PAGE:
2012 Volume 47 Issue 2 Pages 64-73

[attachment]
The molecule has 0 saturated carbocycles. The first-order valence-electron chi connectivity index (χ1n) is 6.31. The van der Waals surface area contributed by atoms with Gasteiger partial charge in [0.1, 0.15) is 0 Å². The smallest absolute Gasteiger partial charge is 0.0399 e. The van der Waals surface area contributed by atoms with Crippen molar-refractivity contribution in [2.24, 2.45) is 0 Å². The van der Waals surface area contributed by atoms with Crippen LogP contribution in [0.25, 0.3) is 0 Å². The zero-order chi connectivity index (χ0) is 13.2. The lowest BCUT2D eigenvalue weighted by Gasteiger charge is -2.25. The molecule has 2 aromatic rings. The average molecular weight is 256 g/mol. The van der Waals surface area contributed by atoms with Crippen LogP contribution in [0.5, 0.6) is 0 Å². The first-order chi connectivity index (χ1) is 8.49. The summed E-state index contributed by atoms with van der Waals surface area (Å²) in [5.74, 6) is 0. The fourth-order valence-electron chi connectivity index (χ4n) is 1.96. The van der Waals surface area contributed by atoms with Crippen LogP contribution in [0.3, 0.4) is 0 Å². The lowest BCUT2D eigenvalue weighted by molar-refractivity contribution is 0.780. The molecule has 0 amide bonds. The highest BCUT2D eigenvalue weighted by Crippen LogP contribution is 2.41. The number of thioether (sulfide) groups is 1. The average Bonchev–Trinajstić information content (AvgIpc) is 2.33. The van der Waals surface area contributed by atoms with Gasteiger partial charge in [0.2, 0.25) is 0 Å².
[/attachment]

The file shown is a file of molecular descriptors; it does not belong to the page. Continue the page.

Edwardsiella ictaluri infection is a newly emerging disease in ayu Plecoglossus altivelis in Japanese rivers, and has been continuously observed since the first outbreak in 2007. The present field study was performed in a river in Hiroshima Prefecture, Japan, where mortality due to E. ictaluri infection was recorded in 2007. Investigations over the course of 3 years (2008-2010) revealed the existence of constant subclinical E. ictaluri infection in apparently healthy ayu in the river, with higher rates (average 45.4%) in September and October, when water temperature drops and fish mature sexually. Among 11 other wild fish species examined at the same time, only one forktail bullhead Pelteobagrus nudiceps was positive for E. ictaluri. The bacterium was not isolated from groups of juvenile ayu just before the release into the river for stock enhancement of this species. On the other hand, the ubiquitous presence of E. ictaluri-specific phages in the river water and sediments suggested the existence of E. ictaluri in the river; that represents an environmental reservoir of the pathogen and may serve as a potential infection source for ayu. The current subclinical status of wild ayu infected with E. ictaluri might turn to overt infection and thus cause mortality under unidentified stress conditions.